I used to put my dad down, mostly internally, on the grounds of him lacking a proper understanding on a lot of things, and being very childish. It took time to dawn on me that I formed an unfair bias about him, I think it's because my mum used to shoulder a lot of blame on me instead of fixing her marriage and she was an unhappy woman, and all I wanted to do is please her. Then I realised in my 20s, that my dad doesn't not or did not do anything maliciously, and my mum played a different game because she's a lot smarter than him, and manipulated me. I can clearly remember that from a young age she told me I don't like him (in an angry tone), and that is not something you should say to a child under any circumstances, in my opinion.


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Surfman
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07 Feb 2012, 1:43 am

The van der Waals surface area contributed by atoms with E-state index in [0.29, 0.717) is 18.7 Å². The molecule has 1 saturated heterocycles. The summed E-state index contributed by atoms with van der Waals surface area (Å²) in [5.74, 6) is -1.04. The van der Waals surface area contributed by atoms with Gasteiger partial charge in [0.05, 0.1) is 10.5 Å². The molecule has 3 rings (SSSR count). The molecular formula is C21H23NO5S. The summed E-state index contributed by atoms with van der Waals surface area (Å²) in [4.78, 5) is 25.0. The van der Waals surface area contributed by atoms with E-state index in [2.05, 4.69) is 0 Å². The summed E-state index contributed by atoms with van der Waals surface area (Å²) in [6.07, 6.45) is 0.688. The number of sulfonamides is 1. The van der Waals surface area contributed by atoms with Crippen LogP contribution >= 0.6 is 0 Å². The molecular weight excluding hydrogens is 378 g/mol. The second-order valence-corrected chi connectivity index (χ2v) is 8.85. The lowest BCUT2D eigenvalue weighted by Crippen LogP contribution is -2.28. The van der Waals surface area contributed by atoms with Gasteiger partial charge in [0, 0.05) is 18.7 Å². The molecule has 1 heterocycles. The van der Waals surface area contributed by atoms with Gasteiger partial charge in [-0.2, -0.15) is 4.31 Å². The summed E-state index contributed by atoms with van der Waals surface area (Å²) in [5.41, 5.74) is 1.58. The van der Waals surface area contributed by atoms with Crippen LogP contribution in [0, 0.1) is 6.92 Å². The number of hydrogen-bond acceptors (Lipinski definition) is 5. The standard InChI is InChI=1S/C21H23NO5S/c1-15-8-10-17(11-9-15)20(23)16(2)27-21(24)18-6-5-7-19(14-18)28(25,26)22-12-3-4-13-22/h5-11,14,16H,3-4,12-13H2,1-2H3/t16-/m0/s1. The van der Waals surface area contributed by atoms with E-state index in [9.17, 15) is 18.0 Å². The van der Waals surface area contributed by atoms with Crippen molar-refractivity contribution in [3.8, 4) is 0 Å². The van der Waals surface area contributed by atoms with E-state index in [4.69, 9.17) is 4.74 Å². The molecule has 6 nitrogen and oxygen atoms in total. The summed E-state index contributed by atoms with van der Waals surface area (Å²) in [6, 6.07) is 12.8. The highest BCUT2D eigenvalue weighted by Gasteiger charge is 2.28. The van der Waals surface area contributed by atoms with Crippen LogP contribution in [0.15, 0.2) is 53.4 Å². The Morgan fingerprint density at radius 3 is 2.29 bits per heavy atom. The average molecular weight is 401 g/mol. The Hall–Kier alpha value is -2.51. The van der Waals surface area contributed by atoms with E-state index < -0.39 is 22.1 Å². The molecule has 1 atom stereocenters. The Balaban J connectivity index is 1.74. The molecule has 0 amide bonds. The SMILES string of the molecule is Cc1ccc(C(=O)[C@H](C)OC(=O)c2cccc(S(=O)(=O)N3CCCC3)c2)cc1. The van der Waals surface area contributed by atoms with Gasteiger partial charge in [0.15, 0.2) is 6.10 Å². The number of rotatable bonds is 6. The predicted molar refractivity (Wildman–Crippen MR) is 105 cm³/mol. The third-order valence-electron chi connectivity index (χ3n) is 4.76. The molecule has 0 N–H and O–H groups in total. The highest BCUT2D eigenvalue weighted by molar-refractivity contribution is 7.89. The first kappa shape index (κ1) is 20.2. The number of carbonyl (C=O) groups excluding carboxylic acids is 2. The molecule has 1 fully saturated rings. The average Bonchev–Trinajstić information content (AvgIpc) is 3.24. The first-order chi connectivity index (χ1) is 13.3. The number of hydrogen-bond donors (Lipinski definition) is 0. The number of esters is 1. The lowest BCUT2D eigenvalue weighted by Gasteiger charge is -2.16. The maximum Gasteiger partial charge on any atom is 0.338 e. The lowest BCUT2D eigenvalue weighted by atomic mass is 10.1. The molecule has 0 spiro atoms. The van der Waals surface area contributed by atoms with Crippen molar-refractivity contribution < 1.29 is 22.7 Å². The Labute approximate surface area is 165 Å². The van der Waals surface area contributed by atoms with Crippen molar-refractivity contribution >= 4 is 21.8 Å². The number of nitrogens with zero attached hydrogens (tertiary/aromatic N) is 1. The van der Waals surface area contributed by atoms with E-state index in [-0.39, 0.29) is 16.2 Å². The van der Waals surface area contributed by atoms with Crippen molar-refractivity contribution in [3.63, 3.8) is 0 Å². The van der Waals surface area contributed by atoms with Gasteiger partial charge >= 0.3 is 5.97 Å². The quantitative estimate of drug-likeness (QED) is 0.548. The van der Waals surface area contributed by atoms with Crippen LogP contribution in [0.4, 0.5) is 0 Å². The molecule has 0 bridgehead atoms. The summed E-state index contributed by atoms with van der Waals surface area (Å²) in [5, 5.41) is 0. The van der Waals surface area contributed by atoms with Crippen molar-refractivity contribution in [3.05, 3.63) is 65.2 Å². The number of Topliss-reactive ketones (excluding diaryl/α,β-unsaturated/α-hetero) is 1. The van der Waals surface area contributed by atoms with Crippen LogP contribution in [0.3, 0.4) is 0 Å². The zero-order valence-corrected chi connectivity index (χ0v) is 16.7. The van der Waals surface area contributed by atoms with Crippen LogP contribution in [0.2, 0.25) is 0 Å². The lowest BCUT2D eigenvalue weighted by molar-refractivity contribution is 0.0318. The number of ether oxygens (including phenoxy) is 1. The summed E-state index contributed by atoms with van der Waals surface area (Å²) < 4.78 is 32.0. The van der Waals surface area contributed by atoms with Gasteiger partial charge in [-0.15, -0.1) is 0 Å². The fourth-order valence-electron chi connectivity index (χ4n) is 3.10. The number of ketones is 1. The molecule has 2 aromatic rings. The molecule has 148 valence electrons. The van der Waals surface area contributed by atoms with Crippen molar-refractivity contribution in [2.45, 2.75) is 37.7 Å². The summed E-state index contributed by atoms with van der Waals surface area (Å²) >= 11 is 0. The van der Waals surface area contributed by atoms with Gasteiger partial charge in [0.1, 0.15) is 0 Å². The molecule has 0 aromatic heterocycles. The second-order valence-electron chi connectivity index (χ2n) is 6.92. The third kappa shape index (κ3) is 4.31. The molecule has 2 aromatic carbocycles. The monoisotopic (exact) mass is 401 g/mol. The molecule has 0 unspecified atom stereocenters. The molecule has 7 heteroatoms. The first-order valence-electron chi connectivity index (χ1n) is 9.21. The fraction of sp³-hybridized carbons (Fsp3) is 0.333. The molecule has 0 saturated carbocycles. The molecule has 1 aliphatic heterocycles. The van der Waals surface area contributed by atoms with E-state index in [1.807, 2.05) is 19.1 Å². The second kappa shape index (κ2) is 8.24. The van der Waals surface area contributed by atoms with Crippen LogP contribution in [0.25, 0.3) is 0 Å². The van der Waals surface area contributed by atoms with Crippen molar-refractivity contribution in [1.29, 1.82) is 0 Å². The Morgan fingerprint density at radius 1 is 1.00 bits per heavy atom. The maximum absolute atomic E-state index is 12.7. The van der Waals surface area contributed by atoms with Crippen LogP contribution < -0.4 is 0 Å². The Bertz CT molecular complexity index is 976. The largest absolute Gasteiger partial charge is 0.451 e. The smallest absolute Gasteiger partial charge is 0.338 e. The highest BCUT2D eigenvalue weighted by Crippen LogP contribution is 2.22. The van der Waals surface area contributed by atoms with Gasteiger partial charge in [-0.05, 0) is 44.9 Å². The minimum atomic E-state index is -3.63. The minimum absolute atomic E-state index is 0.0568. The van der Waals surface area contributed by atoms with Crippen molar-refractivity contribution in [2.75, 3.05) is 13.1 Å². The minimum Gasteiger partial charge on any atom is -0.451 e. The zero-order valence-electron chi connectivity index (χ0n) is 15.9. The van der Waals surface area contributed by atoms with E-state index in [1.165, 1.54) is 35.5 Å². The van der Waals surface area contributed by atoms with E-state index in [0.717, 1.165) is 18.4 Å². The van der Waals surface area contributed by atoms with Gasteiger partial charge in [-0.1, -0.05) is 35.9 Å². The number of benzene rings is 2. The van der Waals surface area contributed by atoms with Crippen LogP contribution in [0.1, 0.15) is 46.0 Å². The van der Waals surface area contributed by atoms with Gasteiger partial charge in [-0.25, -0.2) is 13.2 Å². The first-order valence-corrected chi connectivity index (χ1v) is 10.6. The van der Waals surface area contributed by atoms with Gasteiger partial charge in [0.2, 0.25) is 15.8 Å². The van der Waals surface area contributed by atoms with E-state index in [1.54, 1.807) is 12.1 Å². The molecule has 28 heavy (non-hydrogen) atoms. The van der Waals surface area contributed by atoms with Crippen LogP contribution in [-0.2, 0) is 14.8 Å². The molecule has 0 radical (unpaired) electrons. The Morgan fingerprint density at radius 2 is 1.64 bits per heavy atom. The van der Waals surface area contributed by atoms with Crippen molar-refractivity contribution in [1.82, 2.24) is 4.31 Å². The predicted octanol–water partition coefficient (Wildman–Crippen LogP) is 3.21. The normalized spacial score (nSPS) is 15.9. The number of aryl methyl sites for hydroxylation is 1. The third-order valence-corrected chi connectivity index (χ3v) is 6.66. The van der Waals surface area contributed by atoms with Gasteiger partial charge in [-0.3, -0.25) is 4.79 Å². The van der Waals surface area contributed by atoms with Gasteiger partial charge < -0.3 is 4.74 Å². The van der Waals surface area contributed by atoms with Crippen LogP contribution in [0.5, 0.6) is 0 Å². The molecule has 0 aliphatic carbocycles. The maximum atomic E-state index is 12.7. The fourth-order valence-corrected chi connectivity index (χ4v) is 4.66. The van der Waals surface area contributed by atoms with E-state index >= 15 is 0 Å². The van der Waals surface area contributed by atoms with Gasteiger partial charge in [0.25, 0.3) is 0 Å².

My dad struggled in the world, he was an alcoholic.

His unrealised autism caused him much grief. RIP dad



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07 Feb 2012, 1:44 am

^ :cry:


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NarcissusSavage
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07 Feb 2012, 3:21 am

My father is an absentee alcoholic, abusive, and has hurt people I care about. I do not much care for him.


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justalouise
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07 Feb 2012, 3:52 am

My parents have both gotten on my nerves, mostly my mom (who is the one who most definitely has AS, and who actually first suggested the possibility that I might). I find it embarrassing now to think of how often I've taken them for granted. Now that I'm adult and live on my own I can keep to my own boundaries and make sure that I socialize with them in amounts that don't let them under my skin. They're both great people, even though they both have huge issues and have been through a lot of f****d up s**t in life. There's a lot that I could resent one or the other of them for, but at this point I've gone through enough on my own and f****d up enough as a human being that it's really, really hard to resent the people who raised me for also being human, and fallible.